U.S. Soccer to Force Players to Stand for National Anthem
U.S. Soccer announced on Saturday a controversial policy that states all American players must “stand respectfully” during national anthems before national team games.
The bylaw, which was announced during the U.S. Soccer Federation’s annual general meeting in Hawaii over the weekend, states: “All persons representing a Federation national team shall stand respectfully during the playing of national anthems at any event in which the Federation is represented.”
Some Have Knelt for the Anthem
This policy comes on the heels of a social firestorm largely sparked by former San Francisco 49ers quarterback Colin Kaepernick. Kaepernick infamously decided against standing for the national anthem prior to games last season, and instead chose to kneel or sit during the song. Kaepernick stated that because of social unrest in the country, he did not feel it was proper to honor the flag.
Many athletes all over the country followed Kaepernick’s lead, including American soccer star Megan Rapinoe. Rapinoe controversially knelt for the “Star Spangled Banner” prior to the U.S. women’s friendly against Thailand last September.
Some Agree With the New Rule
While the new measure requiring players and team staff to stand for the anthem has drawn criticism, not everyone is opposed. On the heels of the USA’s home defeat at the hands of England on Saturday evening, USWNT head coach Jill Ellis had this to say (via ESPNFC):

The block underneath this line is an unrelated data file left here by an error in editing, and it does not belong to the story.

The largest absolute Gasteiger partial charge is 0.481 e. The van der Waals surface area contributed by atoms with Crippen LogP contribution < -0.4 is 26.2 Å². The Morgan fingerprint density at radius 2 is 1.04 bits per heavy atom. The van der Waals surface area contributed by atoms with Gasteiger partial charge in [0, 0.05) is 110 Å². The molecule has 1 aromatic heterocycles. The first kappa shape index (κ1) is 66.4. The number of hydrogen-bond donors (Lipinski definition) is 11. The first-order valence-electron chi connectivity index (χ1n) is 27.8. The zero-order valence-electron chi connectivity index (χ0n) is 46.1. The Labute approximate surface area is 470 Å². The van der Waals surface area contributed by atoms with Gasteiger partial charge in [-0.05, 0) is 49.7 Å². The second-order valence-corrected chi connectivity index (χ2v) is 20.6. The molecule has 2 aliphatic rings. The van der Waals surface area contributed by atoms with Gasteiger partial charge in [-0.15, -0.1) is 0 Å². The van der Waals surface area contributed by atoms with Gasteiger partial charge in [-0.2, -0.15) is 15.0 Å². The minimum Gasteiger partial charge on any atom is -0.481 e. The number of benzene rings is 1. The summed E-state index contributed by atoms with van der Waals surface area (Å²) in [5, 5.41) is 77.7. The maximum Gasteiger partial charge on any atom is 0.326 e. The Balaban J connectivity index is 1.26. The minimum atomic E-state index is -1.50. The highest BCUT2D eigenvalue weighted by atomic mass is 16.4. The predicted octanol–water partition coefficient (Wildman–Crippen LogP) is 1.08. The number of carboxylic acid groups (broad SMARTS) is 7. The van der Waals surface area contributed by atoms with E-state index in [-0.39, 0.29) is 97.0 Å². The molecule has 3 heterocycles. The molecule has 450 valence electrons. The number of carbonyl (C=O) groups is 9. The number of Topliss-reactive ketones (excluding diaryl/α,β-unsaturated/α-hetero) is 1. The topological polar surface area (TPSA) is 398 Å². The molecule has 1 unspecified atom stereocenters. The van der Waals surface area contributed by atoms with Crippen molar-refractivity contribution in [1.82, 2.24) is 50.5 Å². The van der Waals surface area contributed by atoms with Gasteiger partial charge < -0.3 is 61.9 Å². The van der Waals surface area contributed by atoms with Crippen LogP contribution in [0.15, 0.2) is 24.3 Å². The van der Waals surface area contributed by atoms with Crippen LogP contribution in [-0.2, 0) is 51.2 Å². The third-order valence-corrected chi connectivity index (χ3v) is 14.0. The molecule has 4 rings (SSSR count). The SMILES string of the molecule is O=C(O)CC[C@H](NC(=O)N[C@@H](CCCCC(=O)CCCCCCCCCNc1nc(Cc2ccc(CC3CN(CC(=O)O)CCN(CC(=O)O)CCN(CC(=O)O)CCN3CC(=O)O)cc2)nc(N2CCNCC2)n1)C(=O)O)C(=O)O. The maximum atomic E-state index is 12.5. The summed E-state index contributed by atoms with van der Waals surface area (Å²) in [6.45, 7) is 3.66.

“I’ve always felt that that should be what we do, to honor the country, have the pride of putting on the national team jersey. I said that previously. I think that should be the expectation. That’s our workplace out there, and I think we should represent ourselves and our country. So yeah, I’m pleased with that.”
U.S. men’s team veteran Jermaine Jones agrees with the rule change, but also admits that his teammates are free to make their own choices and decisions on the matter.
Rapinoe was not with the American team on Saturday night and reportedly did not immediately respond to the AP’s request for a comment on the new anthem policy. U.S. Soccer publicly stated that it did not agree with Rapinoe’s decision to kneel previously.
No Penalty for Breaking Rule Yet
As of now, there is no set punishment in place for those that break the new rule. U.S. Soccer president Sunil Gulati reportedly said that penalties will be addressed on a case-by-case basis.
As for Kaepernick, who is currently a free agent, ESPN reported last week that the quarterback plans to stand for the “Star Spangled Banner” next season.
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